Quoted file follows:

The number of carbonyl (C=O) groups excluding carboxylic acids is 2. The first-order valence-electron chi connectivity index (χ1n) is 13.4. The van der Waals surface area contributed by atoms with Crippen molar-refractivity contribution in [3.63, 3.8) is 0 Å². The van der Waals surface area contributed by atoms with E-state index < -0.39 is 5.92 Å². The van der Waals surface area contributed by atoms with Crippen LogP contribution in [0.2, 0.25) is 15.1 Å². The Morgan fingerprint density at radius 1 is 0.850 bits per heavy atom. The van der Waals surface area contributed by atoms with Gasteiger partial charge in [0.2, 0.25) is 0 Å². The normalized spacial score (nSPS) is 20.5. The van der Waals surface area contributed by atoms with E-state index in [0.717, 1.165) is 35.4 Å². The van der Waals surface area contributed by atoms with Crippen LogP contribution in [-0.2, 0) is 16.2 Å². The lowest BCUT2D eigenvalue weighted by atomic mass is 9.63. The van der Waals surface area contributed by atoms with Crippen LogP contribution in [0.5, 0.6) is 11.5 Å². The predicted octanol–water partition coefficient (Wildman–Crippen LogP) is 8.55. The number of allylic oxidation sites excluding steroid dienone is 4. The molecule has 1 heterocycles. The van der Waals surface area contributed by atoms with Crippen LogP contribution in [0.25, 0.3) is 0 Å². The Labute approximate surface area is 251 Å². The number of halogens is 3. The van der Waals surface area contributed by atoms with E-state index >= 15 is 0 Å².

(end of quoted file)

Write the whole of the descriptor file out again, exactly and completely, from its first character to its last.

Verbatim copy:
The number of carbonyl (C=O) groups excluding carboxylic acids is 2. The first-order valence-electron chi connectivity index (χ1n) is 13.4. The van der Waals surface area contributed by atoms with Crippen molar-refractivity contribution in [3.63, 3.8) is 0 Å². The van der Waals surface area contributed by atoms with E-state index < -0.39 is 5.92 Å². The van der Waals surface area contributed by atoms with Crippen LogP contribution in [0.2, 0.25) is 15.1 Å². The Morgan fingerprint density at radius 1 is 0.850 bits per heavy atom. The van der Waals surface area contributed by atoms with Gasteiger partial charge in [0.2, 0.25) is 0 Å². The normalized spacial score (nSPS) is 20.5. The van der Waals surface area contributed by atoms with E-state index in [0.717, 1.165) is 35.4 Å². The van der Waals surface area contributed by atoms with Crippen LogP contribution in [-0.2, 0) is 16.2 Å². The lowest BCUT2D eigenvalue weighted by atomic mass is 9.63. The van der Waals surface area contributed by atoms with Crippen LogP contribution in [0.5, 0.6) is 11.5 Å². The predicted octanol–water partition coefficient (Wildman–Crippen LogP) is 8.55. The number of allylic oxidation sites excluding steroid dienone is 4. The molecule has 1 heterocycles. The van der Waals surface area contributed by atoms with Crippen LogP contribution in [0.25, 0.3) is 0 Å². The Labute approximate surface area is 251 Å². The number of halogens is 3. The van der Waals surface area contributed by atoms with E-state index >= 15 is 0 Å².